How do law enforcement and support groups handle the delicate interviewing process after a child has been physically or sexually abused?
A specialized interview training will take place Friday at the Kingman Police Department dealing with interviewing a child, specifically under the age of 6, according to Wendy Dutton, a state forensic interviewer working out of St.
Joseph's Hospital in Phoenix.
Mohave County law enforcement officers and case workers with the county's child protection services will be trained on how to elicit information from small children, she said.
"Forensic interviewing is a fact-finding interview," Dutton said.
"We help a child provide as much information as they can.
We want to avoid leading or suggestive questions.
Questions should be open-ended."
Training techniques include officers appearing warm and friendly to a child and be good listeners, not to intimidate a child.
Children provide less information if they feel they are interviewed by an stern, authoritarian figure, she said.
Ironically an officer wearing a police uniform is not a detriment to interviewing children.
In fact a uniform can be a plus, especially to boys, she said.
Dutton also encourages video taping a child only once instead of multiple interviews using an audio tape recorder or by taking written notes.
In the past, a child could be interviewed as many as seven or eight times by teachers, principals, law enforcement and attorneys and their testimony could change.
It can also sound as a child has been coached, she said.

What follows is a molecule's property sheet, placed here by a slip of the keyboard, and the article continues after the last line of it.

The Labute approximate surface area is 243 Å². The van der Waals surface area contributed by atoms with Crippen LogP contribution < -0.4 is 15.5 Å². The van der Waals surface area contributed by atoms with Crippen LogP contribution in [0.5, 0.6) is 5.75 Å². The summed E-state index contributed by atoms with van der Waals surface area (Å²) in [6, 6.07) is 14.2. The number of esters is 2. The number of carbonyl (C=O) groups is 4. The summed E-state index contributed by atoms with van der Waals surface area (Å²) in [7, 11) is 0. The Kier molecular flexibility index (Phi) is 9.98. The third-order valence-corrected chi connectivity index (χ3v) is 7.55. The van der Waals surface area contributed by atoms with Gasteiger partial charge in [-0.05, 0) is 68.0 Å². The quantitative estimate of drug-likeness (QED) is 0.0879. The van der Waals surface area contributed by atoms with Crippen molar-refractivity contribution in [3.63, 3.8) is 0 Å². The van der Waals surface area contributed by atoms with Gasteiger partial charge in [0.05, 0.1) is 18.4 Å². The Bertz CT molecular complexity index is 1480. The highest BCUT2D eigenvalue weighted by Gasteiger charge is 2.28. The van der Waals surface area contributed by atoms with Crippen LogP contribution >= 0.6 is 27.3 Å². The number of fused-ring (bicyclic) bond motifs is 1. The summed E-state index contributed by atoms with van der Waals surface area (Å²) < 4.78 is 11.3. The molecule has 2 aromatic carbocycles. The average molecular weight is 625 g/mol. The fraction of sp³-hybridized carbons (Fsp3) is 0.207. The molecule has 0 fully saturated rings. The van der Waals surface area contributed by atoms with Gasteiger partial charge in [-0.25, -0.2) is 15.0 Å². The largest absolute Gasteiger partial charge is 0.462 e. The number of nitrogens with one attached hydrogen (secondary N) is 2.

"Multiple interviews is the most dramatic," Dutton said.
"Each interviewer has different interviewing styles."
Friday's training will focus on interviewing children who have been victimized by sex abuse or physical abuse.
The hardest to interview are pre-school children.
Dutton said she has interviewed children as young as 2 1/2 years old but generally children, more than 3 years old, can provide information.
"It's very different to interview a child," Sarah's House Director Rhonda Chastain said.
"Children under the age of 5 only retain their attention for about 20 minutes."
Interviewing victims now takes place at Sarah's House, a safe house for domestic abuse, sexual abuse and child abuse victims.
Sarah's House, located next door to KPD, opened in January and has already interviewed about 100 children and 500 adult victims in the Kingman area, Chastain said.
At Sarah's House, two rooms, equipped with hidden cameras, have been set aside for interviewing victims, one for children and one for adults.
"I don't like to have parents watch the interviews," Chastain said.
"It may be too emotional for them."
Another room includes video tape monitors where law enforcement officers can watch the interviews.
Still another room, adorned with stuffed animals, is set aside for medical exams, she said.
"This is a better environment to interview children than in a police station," Chastain said.
"It's a lot more victim friendly."
Medical exams used to take place at Kingman Regional Medical Center or at a local medical clinic.
About eight nurses will be trained and on duty, 24 hours a day, at Sarah's House by December, Chastain said.
Staff at Sarah's House also work with survivors of people killed in accidents, victims of crime, or they can also act as victim's advocates in court, she said.